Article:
U.N. Secretary-General Ban Ki-moon and Turkish President Recep Tayyip Erdogan attend the opening of the World Humanitarian Summit May 23 in Istanbul. The two-day gathering was conceived four years ago by Ban. In preparation, 23,000 people were consulted in more than 150 countries, according to U.N. officials. CNS photo/Courtesy of Turkish Presidents Office via EPA

World organizations make education for child refugees a priority

By  Dale Gavlak, Catholic News Service
  • May 25, 2016

Inspired by the Syrian crisis, a global fund for education for refugee children, announced at the World Humanitarian Summit, was welcomed by aid groups, including Catholic organizations.

“Thirty million children have lost their homes — they must not lose their education,” Kevin Watkins, executive director of the London-based Overseas Development Institute, said.

The United Nations estimates that one in four of the world’s school-age children now live in countries affected by a crisis.

The Education Cannot Wait initiative initially seeks to raise $3.85 billion to help 20,000 refugee youth over the next five years. Ultimately, it requires $11.6 billion to support 75 million children worldwide, the institute said.

Until now, education has taken the back seat to other humanitarian assistance, receiving only two per cent of funding from international donors.

“I am excited by the Education Cannot Wait fund because it really focuses on education,” said Jesuit Father Tom Smolich, international director of Jesuit Refugee Service. “JRS feels education is always part of any emergency situation and that has not always been part of the status quo.”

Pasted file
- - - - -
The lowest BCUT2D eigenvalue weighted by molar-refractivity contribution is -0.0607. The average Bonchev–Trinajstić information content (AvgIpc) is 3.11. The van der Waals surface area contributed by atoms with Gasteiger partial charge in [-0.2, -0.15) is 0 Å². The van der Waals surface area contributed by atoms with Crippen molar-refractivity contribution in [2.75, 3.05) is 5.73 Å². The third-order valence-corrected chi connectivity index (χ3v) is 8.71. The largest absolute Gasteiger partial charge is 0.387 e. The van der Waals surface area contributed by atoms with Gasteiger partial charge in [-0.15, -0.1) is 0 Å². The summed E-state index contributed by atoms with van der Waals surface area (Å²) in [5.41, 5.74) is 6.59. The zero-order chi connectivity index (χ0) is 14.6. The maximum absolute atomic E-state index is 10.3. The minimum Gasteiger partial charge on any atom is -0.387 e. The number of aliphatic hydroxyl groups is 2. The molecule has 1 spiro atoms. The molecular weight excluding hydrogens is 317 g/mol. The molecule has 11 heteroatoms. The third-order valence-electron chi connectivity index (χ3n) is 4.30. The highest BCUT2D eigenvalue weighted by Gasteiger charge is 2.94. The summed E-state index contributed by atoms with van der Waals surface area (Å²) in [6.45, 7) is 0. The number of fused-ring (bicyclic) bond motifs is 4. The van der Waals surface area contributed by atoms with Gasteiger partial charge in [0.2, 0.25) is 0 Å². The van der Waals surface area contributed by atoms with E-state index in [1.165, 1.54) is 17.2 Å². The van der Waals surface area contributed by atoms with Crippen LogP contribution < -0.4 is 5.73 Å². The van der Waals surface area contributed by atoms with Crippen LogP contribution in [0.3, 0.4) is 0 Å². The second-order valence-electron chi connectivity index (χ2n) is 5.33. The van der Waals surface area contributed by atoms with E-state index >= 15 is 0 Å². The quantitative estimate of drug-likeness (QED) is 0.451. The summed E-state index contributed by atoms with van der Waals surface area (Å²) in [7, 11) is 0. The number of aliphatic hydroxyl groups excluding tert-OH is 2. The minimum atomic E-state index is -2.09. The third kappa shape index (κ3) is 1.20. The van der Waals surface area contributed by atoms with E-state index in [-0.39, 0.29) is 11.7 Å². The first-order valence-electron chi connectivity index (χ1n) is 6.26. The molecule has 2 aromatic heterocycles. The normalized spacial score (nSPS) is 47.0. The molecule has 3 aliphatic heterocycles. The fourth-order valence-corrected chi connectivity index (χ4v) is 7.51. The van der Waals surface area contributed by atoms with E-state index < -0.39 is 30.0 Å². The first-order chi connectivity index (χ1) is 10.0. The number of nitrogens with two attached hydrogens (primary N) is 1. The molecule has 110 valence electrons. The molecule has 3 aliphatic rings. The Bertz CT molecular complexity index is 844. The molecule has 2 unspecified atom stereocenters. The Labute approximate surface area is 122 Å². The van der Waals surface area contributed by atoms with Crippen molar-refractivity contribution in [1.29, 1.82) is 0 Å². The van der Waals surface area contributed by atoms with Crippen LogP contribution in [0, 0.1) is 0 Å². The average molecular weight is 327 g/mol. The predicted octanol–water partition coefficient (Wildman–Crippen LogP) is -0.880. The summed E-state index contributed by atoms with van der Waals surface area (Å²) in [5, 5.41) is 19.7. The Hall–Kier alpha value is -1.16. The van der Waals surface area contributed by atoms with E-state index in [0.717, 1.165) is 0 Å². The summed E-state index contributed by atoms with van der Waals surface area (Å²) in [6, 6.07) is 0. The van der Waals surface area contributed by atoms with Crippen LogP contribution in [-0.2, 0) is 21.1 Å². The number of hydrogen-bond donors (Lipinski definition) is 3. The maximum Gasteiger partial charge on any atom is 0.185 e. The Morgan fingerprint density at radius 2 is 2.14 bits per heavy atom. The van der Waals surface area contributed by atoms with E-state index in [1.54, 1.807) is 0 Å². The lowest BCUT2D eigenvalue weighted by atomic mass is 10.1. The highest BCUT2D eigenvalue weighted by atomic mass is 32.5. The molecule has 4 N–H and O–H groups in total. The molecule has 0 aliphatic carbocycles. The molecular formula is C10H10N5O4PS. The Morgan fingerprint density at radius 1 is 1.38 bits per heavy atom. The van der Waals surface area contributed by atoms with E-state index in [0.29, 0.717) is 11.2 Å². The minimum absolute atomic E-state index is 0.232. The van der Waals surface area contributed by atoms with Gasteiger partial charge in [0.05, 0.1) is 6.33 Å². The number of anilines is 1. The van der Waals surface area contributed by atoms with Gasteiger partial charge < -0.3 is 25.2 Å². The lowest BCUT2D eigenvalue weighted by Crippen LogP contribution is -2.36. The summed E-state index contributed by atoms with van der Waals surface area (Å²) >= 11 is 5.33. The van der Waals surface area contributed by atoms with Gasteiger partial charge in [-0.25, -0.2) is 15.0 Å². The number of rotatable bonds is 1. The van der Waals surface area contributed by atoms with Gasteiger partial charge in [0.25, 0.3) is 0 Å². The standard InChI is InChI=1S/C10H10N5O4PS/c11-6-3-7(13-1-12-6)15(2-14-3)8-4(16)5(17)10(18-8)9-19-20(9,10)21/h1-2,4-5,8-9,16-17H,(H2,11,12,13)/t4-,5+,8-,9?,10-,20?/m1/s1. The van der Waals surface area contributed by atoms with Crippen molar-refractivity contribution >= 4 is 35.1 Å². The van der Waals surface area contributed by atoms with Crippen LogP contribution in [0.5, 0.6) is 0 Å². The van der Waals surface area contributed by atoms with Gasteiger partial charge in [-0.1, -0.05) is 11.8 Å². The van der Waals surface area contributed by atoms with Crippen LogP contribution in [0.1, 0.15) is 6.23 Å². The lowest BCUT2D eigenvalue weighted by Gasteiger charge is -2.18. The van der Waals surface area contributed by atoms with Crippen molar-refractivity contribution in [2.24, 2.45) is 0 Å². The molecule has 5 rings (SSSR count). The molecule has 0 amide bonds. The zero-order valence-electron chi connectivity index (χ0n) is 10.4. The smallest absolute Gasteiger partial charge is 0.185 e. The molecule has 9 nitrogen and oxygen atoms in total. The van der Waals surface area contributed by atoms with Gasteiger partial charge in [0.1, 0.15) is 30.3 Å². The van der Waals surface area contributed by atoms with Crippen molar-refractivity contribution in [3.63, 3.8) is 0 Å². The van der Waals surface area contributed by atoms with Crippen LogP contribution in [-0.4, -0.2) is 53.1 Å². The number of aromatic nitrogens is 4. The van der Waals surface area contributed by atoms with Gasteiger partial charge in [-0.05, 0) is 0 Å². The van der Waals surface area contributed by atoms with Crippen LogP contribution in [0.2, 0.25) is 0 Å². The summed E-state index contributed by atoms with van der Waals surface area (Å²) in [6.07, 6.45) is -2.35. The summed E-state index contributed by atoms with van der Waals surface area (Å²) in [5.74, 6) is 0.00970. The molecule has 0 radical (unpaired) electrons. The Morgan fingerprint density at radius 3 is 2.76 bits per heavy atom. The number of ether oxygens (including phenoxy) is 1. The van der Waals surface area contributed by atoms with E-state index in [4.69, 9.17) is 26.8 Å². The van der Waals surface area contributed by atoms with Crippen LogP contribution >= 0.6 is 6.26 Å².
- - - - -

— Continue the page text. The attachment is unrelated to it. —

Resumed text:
Aid groups such as JRS argue that “an education can also lessen a child’s vulnerability to child labor, sexual violence, recruitment into armed groups and early marriage.”

Acting in his role as U.N. special envoy for global education, Gordon Brown, former British prime minister, announced the initiative on the first day of the Istanbul gathering. Although the fund was inspired by the refugee crisis in Syria, financial assistance will be available for refugees worldwide who are being denied an education as part of “the largest population of displaced girls and boy since 1945.”

“This must be an agenda for all of us to act. We don’t need rhetoric, but resources. Today we are starting our appeal,” Brown said.

JRS and other Catholic aid organizations, such as Caritas and Catholic Relief Services, are aiding Syrian refugees in Jordan, Lebanon and Turkey as well as those who have fled to Europe and those internally displaced inside their homeland. Among the services, they provide psychosocial support to Syrian refugee children and their families, language training, and remedial education so children can integrate into formal educational programs.

However, JRS’ biggest educational program currently is in Chad and mainly assists 30,000 Darfurian refugees from Sudan. It provides them with education from preschool to higher education, including online postsecondary education.

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